Perdeberg, Rex Equus and the Icon

My friends in the wine industry tell me that there is more or less a hierarchy of wines. At the bottom end of the better quality wines you find popular premium, followed by super premium, ultra-premium, and then the cherry on the cake, the icon wine. Depending on where your wine finds itself on this hierarchy, you would be able to charge more or less for your wine. A strong brand will bring more customers to the cellar and will enable you to sell more wine to existing customers. To develop a brand, it is important to have a clear understanding of your product offer and strategically deliver a consistent message through every action and interaction with your product and your customers.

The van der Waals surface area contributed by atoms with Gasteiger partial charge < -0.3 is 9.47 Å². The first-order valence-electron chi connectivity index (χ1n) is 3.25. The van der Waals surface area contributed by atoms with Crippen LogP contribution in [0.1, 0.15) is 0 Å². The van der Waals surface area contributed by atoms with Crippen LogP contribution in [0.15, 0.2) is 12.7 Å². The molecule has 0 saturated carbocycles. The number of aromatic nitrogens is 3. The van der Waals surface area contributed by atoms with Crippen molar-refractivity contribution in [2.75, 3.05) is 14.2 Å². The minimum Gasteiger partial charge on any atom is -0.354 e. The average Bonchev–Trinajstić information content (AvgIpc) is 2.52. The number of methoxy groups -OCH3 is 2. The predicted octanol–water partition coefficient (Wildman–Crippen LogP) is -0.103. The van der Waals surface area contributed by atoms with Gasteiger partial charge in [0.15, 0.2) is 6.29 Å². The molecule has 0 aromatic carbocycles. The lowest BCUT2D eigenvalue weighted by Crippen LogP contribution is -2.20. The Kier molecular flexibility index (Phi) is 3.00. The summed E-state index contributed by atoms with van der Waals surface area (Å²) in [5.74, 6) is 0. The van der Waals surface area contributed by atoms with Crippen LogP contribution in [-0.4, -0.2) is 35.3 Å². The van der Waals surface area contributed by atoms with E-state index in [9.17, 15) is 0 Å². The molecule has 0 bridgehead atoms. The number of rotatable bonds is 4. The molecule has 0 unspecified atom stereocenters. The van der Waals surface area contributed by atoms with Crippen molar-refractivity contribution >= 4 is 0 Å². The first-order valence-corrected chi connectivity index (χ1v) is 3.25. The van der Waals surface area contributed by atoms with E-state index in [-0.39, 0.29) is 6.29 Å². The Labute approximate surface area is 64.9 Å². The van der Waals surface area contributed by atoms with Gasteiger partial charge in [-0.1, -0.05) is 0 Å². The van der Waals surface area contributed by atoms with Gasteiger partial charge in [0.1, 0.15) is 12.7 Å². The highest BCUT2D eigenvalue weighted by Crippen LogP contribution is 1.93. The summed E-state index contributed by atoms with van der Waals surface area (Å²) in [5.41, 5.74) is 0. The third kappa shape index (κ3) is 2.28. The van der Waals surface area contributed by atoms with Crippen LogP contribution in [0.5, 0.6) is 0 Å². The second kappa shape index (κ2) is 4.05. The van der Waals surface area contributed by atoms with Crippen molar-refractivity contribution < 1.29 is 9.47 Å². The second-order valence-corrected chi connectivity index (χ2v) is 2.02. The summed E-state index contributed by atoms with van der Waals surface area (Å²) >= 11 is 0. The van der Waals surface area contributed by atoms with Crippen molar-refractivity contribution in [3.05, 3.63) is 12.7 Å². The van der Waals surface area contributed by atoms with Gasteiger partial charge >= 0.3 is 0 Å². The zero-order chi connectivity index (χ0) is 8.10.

This makes it obvious to me that you would very much like to be viewed as an icon wine. And here lies the snag – although you would like to be seen as an upper-end wine, the consumer ultimately decides what level of quality you are. And therefore what price they would be willing to pay for your wine. And how much of your wine they would like to buy. And to what extent they would be willing to act as customer evangelists for your wine!